“Would you like a baloney sandwich?” the elderly lady said as she held out a neatly cling film wrapped sandwich, in her other hand a plate of more of the same. Behind her along the pavement, or sidewalk as they say here in the US, the sandwich lady’s friends held up their signs that read, ‘beware the military industrial complex’.
Watching the small group of protestors intently were the security guards for the
With an anti-space warfare leaflet thrust into my hand I nodded to security guards as I wandered into the centre and they eyed the baloney sandwiches suspiciously.
For the next three and a bit days I’d be surrounded by the executives of the military-space-industrial complex, and a nice bunch of people they are!
The agenda would see speeches from the head of NASA, Michael Griffin; his deputy Shana Dale; the deputy head of the China National Space Administration Luo Ge; the head of the US Air Force Space Command; members of Congress; plenary sessions on human and robotic exploration, space and national security, research and development, investor relations; and numerous receptions and even fireworks.
Meeting Luo Ge was certainly a highlight and the journalists with me were literally sitting on the edge of their seats, leaning forward hanging on every translated word of this man from the closed society that is Communist China.
For much of my conference I was seeing people who I speak to on the phone a great deal, the public relations managers of that military-industrial complex and their senior executives – many of whom are former astronauts.
I had breakfast with Brewster Shaw one day and a 30min interview with Stephen Oswald on another; both of whom had multiple Shuttle missions behind them and had been Shuttle pilots and mission commanders.
From the Raytheon dinner with the whooping former US Air Force general to the high class salesman that is X Prize Foundation founder Peter Diamandis you get to know the people that make major decisions about missile defence, spy satellites, space probes, telecommunications constellations and human spaceflight.
Along with the silly journo banter in the media centre these conferences are long days, up at 6am for the breakfast briefings with test pilots turned astronauts, back to the hotel at 11pm after the corporate dinners – during all of which you play mental chess with these chief executives and vice presidents intent on ‘communicating their message’ while you try to prize from them the key facts that are the real decision drivers.
But on a sort of lighter note there was also the General James E. Hill Lifetime space Achievement award and this year’s recipient was astronaut and Apollo 11 lunar module pilot Buzz Aldrin.
I’d had the opportunity to meet the second man on the Moon about five times over the two plus years I’ve been with Flight International. Once was even a chance encounter at the European Space Agency (ESA). As I was walking into the offices of exploration chief Daniel Sacotte, Buzz was walking out.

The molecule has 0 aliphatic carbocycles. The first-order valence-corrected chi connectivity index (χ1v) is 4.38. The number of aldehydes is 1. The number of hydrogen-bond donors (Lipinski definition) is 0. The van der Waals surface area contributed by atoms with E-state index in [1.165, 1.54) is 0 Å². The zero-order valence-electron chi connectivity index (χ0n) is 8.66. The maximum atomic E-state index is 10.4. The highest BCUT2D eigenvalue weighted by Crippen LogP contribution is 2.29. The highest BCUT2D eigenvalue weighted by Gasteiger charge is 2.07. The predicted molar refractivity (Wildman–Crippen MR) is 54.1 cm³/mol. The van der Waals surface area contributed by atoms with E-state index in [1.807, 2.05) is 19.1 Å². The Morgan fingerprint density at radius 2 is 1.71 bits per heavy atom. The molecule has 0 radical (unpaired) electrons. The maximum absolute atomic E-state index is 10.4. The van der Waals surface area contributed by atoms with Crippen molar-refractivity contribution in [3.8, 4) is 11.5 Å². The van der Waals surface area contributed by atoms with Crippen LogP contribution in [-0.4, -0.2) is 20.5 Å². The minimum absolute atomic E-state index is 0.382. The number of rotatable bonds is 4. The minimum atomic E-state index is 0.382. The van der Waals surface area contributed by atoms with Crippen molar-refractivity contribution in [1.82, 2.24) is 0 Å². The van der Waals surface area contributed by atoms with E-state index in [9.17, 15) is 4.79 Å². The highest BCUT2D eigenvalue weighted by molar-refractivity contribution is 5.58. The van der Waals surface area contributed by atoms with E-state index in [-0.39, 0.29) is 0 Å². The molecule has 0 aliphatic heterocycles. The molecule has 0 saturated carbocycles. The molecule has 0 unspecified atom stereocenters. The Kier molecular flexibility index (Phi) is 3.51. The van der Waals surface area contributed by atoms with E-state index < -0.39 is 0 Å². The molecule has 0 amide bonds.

In a ballroom at the Broadmoor I patiently waited for Buzz’s many admirers to file by, after his speech in which he talked candidly about his alcoholism, his mother’s suicide and his regrets that the “early astronauts” (as he called the Apollo, Gemini and Mercury crowd) didn’t have reunions like his USAF buddies.
Eventually I got to meet the man photographed so famously by his fellow Moon walker Neil Armstrong; but from the start things didn’t quite go as expected.
“Dr Aldrin, with your experience of going to the Moon is NASA talking to you and your Apollo colleagues about what they need to do to return to the Moon?”
“Look once a decision is made there isn’t any point arguing with it.”
“Eh, ok, what perhaps would you tell today’s lunar lander designers, what should they do differently to Apollo, perhaps the way the EVA hatch opens.”
“Look who goes out first isn’t the issue”
“Sorry, I didn’t mean that, I mean with your experience of lunar operations…”
“Look these guys know more, they know what they’re doing.”
Buzz was on transmit, he has his script down pat and nothing was going to divert him from it.
But with the interview at an end, as far as I was concerned, Buzz still seemed to want to talk and on his script went with the well practised smile and gestures.
I began to feel bored and I think Buzz realized it, without a word he stopped talking and turned and walked away and after five wasted minutes I knew I didn’t have to listen to that waffle anymore.
Readers might be surprised, or even shocked by this, but now having met Buzz, if I had had to spend days on a Moon mission with him with all the stress involved, I’d never want to see him again either.
“Sir! Stay on the sidewalk!” a security guard hollered as I stepped into the road outside the conference centre. What was his problem? No more protestors to keep a beady eye on?
As I walked, on the sidewalk, to catch the complimentary bus care of ITT to get back to my hotel I reflected on the conference.
Did I want a baloney sandwich? Sure, if with it you get personal communications anywhere on the planet; the ability to know your exact location; advanced military technology with dual use benefits for the wider society; personal spaceflight and an understanding of how our home world sustains life and how our solar system’s other planets don’t.